Friday, March 23, 2007

Pair Programming

So I have been a long time doubter of pair programming.

I just spent 2 - 1/2 days pairing with this man.

I have to say - I really enjoyed it. Part of it is that I just love slinging code and I became a technical manager of sorts (in addition to remaining a technologist dude) 7 months ago. Pairing is a great way for me to get my code fix. Even after 7 months of not slinging heaps of code, certain corners of my brain started turning off. It was great to dig back in and light those corners back up. I even came up with a good idea to simplify something and received my "space man merit badge".

Our small team has been experimenting with pair programming for those that want to. It has been very successful.

I think that some of it is the fact that we are dealing with so much new (at least to us) technology. Pairing is (obviously to me now) a great way to spread knowledge, learn, etc.

I certainly don't think that 8 hours of pair programming every day is appropriate - at least for me or probably most people. But it is clearly a great thing to do *at least* a couple times per week or some such. I guess it depends on your role etc.

Anyways, I love it when a long standing belief / opinion of mine changes. It helps me know that I am pushing myself outside of my comfort zone and pushing myself. One thing is obvious (or should be) about the world we all live in now. Those that stop learning are toast. If you aren't learning new things (e.g., about your domain, techniques (e.g., agile, lean, xp, etc.), technology, negotiating/people skills, hospitals/manufacturing) you are going to hit a wall. It is amazing how comfortable you get with this concept once you sign up with life-time learning. I am constantly amazed at how many people don't view the world this way.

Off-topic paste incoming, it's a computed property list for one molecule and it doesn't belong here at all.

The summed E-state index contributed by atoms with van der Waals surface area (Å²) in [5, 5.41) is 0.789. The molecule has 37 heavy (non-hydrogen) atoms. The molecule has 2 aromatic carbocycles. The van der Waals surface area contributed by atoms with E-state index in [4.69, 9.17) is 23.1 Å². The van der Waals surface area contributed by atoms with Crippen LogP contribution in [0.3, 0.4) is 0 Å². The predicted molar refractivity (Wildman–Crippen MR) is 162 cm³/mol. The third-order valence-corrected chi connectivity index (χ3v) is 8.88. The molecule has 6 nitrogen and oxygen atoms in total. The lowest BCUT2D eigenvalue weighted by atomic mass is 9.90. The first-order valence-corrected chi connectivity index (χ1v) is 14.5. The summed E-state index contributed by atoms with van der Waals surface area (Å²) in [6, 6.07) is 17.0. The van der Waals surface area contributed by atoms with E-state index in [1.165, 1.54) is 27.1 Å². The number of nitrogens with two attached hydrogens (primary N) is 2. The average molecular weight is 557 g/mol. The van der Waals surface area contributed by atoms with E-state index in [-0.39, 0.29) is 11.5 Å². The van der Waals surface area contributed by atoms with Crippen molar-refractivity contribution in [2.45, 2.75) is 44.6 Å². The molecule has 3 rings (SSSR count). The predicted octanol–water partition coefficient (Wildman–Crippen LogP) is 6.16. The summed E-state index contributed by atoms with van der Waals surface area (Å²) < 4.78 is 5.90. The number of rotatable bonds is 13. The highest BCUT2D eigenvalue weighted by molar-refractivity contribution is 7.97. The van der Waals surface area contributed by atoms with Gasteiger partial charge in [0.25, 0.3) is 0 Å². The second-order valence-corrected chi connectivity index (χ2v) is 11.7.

3 comments:

Sarge said...

This article (from Kawasaki-san) discusses the difference between "performance goals" and "learning goals". For some time now I have felt that my focus on continual learning was a tremendous competitive advantage; thanks for giving away my trade secret. ;)

I, too, think there is a place for pair programming. For me, it's once or twice a month. But I think the rate of pairing is sensitive not only to the individuals (not in-duh-viduals) involved but also to the technology and problem domain. Climbing the learning curve definitely seems like a time to have more pairing.

Sarge said...

Oops. That URL was supposed to be Kawasaki-san.

fuzzy said...

Thanks for the link Sarge.

Yeah, I agree that it depends where you are at in a learning curve on how much pairing is appropriate.

There are of course all sorts of other situations where it can be helpful. For example a new employee, a struggling employee, a manager like dude who wants to get back into the groove, once a month to compare notes on how people are using tools (Patrick and I both had a - wait! how did you make emacs / eclipse / etc. do that!? moment).

So anyway, it is just really another tool in the toolbox that should be used by teams as they see fit.